Marcus Brutus paints present scenes with past inheritances
The NYC-based artist sits down with close friend and musical artist Tony Thames to talk adaptability, success and moving on from 2020.
This story was originally published in Justsmile Issue 1 FW20.
Photography Don Brodie
Text Erin McFadyen
For the title of a recent solo show, Marcus Brutus went to Toni Morrison. The exhibition ‘Go To Work, Get Your Money and Come Home, You’d Don’t Live There’ takes its name from the advice Morrison’s father gave her as a teenager about to enter the labor force. This kind of engagement with Black cultural and social histories is typical of Brutus’s work; the artist paints scenes of the present soaked through with inheritances from the past. He’s interested in the ways in which Black life carries on — vibrantly, intelligently, subversively — in the infrastructure left behind by the struggles of the past.
Interested especially in the notion of ‘cultural dexterity’ — the ability to survive in one’s surroundings by adopting the requisite behaviours, gestures, and manners for that setting without losing sight of or attachment oneself — Brutus asks about the vexed relationship between personal expression and the performance of public personae. He’s interested, ultimately, in the idea of legacy: both examining what a legacy is and what specific legacies are, and in participating in the propagation, the extension, of his cultural past.
A self-taught painter with a degree in public relations from St. John’s University, Queens, Brutus is an intuitive and sensitive storyteller. For Justsmile, he speaks with Musical artist, Tony Thames.
‘I was really into basketball sneakers, and the people that I thought looked cool on the street. I remember being in church or at school, I would just make drawings of these people.’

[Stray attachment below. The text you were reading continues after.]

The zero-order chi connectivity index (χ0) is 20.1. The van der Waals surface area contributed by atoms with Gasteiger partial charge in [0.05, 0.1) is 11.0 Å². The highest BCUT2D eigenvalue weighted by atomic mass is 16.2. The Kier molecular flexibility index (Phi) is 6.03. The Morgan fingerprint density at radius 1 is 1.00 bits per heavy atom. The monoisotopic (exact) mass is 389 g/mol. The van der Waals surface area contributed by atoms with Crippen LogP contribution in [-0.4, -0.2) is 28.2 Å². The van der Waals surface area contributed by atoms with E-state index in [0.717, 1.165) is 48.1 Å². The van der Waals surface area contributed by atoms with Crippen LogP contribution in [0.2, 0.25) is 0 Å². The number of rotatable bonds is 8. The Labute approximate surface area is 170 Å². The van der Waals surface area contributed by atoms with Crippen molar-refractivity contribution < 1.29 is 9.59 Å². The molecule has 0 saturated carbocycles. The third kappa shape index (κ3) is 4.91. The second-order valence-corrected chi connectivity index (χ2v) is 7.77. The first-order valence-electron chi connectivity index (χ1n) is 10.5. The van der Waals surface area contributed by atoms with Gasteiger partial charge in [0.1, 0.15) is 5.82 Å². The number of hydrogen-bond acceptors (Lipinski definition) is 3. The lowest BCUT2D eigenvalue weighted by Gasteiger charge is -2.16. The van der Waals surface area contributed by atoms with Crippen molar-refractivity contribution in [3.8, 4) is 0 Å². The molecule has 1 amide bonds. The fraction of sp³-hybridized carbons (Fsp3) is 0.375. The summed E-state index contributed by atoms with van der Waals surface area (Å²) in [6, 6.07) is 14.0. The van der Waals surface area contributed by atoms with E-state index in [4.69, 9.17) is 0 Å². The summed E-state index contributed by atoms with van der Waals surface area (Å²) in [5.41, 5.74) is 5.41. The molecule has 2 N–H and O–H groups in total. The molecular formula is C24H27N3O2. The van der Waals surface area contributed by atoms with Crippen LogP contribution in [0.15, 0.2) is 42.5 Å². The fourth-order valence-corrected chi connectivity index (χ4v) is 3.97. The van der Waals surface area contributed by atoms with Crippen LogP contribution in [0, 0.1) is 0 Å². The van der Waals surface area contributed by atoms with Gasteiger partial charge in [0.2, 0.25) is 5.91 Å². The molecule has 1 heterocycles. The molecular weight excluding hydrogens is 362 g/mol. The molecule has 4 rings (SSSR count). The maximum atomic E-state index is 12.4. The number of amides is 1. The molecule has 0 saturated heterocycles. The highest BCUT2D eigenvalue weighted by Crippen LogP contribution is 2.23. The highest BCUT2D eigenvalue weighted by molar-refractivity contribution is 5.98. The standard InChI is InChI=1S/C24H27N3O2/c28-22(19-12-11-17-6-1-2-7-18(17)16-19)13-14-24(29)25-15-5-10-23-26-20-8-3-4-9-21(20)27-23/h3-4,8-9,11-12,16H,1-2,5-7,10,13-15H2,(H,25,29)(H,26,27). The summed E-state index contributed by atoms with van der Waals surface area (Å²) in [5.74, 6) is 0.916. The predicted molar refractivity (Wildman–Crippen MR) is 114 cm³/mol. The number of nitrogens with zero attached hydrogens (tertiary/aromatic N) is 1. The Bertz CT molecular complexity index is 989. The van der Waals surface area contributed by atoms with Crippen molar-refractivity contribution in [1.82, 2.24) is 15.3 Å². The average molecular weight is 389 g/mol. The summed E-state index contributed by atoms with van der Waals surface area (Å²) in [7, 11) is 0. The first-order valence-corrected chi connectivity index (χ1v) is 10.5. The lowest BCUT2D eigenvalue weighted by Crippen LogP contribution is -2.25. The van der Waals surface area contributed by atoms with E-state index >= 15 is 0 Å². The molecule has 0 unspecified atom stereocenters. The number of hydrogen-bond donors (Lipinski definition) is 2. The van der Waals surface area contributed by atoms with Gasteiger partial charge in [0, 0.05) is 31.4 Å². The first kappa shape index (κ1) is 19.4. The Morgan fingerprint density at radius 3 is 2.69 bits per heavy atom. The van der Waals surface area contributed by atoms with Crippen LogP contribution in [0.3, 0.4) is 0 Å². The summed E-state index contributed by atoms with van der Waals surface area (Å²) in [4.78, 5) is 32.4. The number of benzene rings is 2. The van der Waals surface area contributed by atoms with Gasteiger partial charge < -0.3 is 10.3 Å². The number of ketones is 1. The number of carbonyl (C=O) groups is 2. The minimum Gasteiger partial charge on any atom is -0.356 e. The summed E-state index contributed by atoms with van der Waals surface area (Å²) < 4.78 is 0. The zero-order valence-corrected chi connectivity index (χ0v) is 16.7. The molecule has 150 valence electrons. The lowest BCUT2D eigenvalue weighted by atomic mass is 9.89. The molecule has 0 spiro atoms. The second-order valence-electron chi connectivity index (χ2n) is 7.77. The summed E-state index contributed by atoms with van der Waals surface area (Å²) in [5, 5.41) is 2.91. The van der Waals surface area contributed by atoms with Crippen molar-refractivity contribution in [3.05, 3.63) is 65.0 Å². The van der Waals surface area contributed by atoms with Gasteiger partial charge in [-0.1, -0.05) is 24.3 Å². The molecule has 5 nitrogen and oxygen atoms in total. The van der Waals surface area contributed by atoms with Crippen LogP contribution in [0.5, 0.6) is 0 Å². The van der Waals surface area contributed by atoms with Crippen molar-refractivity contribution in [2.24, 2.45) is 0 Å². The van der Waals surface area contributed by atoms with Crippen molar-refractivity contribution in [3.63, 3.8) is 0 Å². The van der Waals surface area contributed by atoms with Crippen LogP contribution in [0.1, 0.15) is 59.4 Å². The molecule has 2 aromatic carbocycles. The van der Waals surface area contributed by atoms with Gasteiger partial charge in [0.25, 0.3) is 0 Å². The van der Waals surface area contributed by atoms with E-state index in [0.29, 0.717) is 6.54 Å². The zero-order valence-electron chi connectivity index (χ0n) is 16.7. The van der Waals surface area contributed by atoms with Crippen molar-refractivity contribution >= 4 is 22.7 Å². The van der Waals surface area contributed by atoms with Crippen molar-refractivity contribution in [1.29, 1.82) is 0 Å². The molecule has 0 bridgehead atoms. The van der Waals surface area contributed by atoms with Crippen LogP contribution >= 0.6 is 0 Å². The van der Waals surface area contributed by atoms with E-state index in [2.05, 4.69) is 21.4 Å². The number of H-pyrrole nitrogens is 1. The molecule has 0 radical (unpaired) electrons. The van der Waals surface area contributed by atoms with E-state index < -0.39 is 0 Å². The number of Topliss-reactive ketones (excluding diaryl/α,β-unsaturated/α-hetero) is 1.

Tony Thames: Alright, we are rolling. It is time to do the talking bro. Tell me about your beginnings, how you started in this art thing.
Marcus Brutus: I started creating works. After just years and years and years of just observing, just watching the world, being a visual person, and then leaning towards the fact that I felt like I knew best in a very visual way. And that kind of took on many different iterations, or stages. Initially, I used to just randomly save folders and folders and folders filled with images, I remember that. I wanted to create something that gave me that similar feeling, then I would want to save my own work in these folders.
But I didn't want to do photography. I wanted to do something with a process, a physical material process, to it. That drew me to painting, which initially started with watercolors, or even before that I’d create things digitally on Photoshop and Illustrator and things like that. And then I was like, ‘I want more of a physical aspect to it, and a laborious aspect to it.’ So I started with the watercolors. And then from the watercolors, I went to paintings on canvas.
TT: I've told you this before, like, I can draw, right? That it was my thing as a kid; did you have any childhood aspirations? As a kid, did you excel in something particular?
MB: I never excelled in drawing or anything. But as a kid, I would make drawings of stuff I liked. I was really into basketball sneakers, and the people that I thought looked cool on the street. I remember being in church or at school, I would just make drawings of these people.
TT: And as this kid, who did you look up to?
MB: I guess, growing up it would have been my dad. How that translates into my practice would be the hard work aspect, understanding the hard work, but then also understanding the other things that you can't account for, really, and they kind of come out. My dad was someone that kept a large library, every week he'd have a new interest. Like, he has a pilot license, he has a motorcycle. He has all these different things that he's always doing. I think that translates well in how I approach my practice: I'm constantly pushing myself, trying to pull from different resources, different experiences, different sources of material that can inspire the work.
TT: Here I was thinking that was going to be the boring question; you gave a fine answer. So, this year has been different, to say the least, more so with the COVID situation than anything, because we’ve both been very aware of all the other things. How has this year affected you and your journey? That's question one. And then I would like to know your outlook, whether it's optimistic or whatever, based on the happenings of the year so far.